Spring Celebrations Around the World:
In ancient Rome, the followers of Cybele believed that their goddess had a consort who was born via a virgin birth. His name was Attis, and he died and was resurrected each year during the time of the vernal equinox on the Julian Calendar(between March 22 and March 25). Around the same time, the Germanic tribes honored a lunar goddess known as Ostara, who mated with a fertility god around this time of year, and then gave birth nine months later – at Yule.
The indigenous Mayan people in Central American have celebrated a spring equinox festival for ten centuries. As the sun sets on the day of the equinox on the great ceremonial pyramid, El Castillo, Mexico, its “western face…is bathed in the late afternoon sunlight. The lengthening shadows appear to run from the top of the pyramid’s northern staircase to the bottom, giving the illusion of a diamond-backed snake in descent.” This has been called “The Return of the Sun Serpent” since ancient times.
According to the Venerable Bede, Eostre was the Saxon version of the Germanic goddess Ostara. Her feast day was held on the full moon following the vernal equinox — almost theidentical calculation as for the Christian Easter in the west. There is very little documented evidence to prove this, but one popular legend is that Eostre found a bird, wounded, on the ground late in winter. To save its life, she transformed it into a hare. But “the transformation was not a complete one. The bird took the appearance of a hare but retained the ability to lay eggs…the hare would decorate these eggs and leave them as gifts to Eostre.”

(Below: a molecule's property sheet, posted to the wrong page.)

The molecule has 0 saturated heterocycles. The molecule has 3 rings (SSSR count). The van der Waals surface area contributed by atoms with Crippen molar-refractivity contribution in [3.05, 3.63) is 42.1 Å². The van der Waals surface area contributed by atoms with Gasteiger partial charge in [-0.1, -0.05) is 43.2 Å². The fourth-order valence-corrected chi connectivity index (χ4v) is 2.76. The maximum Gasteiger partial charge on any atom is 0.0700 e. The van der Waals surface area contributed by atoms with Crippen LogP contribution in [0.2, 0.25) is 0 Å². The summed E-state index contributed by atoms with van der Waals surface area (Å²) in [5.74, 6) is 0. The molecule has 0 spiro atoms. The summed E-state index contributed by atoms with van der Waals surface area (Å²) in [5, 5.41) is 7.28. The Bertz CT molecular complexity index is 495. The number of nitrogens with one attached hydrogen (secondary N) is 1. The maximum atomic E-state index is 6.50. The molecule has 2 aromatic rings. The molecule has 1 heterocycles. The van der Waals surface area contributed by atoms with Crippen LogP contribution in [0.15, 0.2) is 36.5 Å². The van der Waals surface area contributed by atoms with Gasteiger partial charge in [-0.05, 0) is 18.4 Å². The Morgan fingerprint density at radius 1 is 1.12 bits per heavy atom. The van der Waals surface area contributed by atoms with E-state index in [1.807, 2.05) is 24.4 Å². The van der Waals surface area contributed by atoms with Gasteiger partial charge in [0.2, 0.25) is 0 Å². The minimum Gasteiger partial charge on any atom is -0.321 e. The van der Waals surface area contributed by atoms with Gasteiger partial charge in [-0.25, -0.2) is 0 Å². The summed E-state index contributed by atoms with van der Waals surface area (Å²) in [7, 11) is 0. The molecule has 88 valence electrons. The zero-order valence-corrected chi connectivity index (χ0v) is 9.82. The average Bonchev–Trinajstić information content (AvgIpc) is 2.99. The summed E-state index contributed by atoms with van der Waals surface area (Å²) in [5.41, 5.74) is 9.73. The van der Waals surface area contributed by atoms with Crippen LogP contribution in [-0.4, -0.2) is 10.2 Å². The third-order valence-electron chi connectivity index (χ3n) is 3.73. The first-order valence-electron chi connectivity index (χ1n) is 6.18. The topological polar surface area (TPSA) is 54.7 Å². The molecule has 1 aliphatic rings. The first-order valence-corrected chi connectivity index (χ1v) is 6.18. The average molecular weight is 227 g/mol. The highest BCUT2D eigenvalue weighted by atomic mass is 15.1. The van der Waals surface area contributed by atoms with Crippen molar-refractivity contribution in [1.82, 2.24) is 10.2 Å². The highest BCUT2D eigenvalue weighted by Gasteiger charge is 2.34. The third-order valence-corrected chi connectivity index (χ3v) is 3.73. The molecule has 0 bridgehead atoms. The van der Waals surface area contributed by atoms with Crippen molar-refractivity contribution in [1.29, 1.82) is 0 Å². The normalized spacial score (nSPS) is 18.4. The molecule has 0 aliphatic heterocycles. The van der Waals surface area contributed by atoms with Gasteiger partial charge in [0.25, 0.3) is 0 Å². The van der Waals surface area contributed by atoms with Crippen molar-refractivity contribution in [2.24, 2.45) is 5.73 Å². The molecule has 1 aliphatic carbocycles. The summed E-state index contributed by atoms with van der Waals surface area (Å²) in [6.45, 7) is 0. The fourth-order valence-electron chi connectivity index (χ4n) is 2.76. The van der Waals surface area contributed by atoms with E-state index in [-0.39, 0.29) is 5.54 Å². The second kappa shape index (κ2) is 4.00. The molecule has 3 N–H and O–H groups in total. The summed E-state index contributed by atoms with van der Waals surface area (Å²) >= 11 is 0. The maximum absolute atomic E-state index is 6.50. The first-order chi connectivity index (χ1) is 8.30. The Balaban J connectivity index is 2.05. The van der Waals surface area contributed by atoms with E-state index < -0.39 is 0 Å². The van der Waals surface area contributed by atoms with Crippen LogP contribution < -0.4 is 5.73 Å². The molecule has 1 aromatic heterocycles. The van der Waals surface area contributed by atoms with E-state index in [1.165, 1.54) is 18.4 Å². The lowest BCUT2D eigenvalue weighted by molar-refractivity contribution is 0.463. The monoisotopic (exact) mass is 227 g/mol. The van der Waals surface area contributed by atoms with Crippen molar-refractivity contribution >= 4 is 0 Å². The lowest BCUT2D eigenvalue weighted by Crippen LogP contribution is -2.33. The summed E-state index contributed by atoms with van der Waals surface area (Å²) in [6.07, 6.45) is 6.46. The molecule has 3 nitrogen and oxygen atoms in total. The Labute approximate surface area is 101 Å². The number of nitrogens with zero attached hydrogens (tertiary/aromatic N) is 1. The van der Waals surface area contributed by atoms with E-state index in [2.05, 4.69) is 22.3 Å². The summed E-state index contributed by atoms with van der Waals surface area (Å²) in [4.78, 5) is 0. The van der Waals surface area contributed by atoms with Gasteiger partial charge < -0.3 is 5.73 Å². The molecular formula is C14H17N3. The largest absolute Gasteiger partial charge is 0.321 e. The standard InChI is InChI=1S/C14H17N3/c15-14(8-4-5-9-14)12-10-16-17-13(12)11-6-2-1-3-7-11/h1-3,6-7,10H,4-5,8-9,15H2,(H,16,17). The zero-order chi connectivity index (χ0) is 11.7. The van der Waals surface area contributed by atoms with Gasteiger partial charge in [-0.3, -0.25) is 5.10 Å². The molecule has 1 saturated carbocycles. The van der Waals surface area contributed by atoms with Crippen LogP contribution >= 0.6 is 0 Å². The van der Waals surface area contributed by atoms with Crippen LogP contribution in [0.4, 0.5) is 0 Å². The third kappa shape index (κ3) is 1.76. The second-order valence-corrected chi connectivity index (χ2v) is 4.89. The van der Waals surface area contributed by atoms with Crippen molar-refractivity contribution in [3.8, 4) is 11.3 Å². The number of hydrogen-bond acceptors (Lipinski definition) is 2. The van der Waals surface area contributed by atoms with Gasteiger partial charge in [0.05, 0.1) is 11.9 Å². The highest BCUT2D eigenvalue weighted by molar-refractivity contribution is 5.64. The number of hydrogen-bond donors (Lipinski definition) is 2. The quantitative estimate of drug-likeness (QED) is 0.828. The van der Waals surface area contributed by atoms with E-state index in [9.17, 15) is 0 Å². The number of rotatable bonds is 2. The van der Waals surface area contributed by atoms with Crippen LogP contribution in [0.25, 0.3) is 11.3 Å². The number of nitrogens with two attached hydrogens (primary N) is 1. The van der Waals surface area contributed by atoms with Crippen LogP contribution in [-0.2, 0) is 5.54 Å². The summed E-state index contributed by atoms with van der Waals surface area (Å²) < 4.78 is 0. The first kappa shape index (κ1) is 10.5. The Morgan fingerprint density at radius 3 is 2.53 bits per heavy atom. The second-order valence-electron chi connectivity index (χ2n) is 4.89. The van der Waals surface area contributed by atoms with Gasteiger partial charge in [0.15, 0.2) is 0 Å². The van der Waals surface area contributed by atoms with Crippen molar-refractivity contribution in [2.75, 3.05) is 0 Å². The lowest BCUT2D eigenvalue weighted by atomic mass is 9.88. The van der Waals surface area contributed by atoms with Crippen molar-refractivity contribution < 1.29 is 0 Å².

This is a good time of year to start your seedlings. If you grow an herb garden, start getting the soil ready for late spring plantings. Celebrate the balance of light and dark as the sun begins to tip the scales, and the return of new growth is near.
Many modern Wiccans and Pagans celebrate Ostara as a time of renewal and rebirth. Take some time to celebrate the new life that surrounds you in nature — walk in park, lay in the grass, hike through a forest. As you do so, observe all the new things beginning around you — plants, flowers, insects, birds. Meditate upon the ever-moving Wheel of the Year, and celebrate the change of seasons.
What is a Labyrinth?
The labyrinth has long been considered a place of magic and introspection. Labyrinthine designs have been found in nearly every major religion, and are an integral part of many ancient cultures. Labyrinths have been found all over the world. They are, in essence, a magical geometric shape which helps define sacred space. A labyrinth is not the same as a maze — there is only one path in, and one path out.
During the period of the Crusades, wealthy families often built a labyrinth as a way to represent the pilgrimage to the Holy Land. Today, they can be built and used by anyone as a tool of reflection and prayer. You can make a labyrinth out of just about anything — planted flowers, shrubs, or stones for a permanent structure, string or sand or cornmeal for a more temporary one.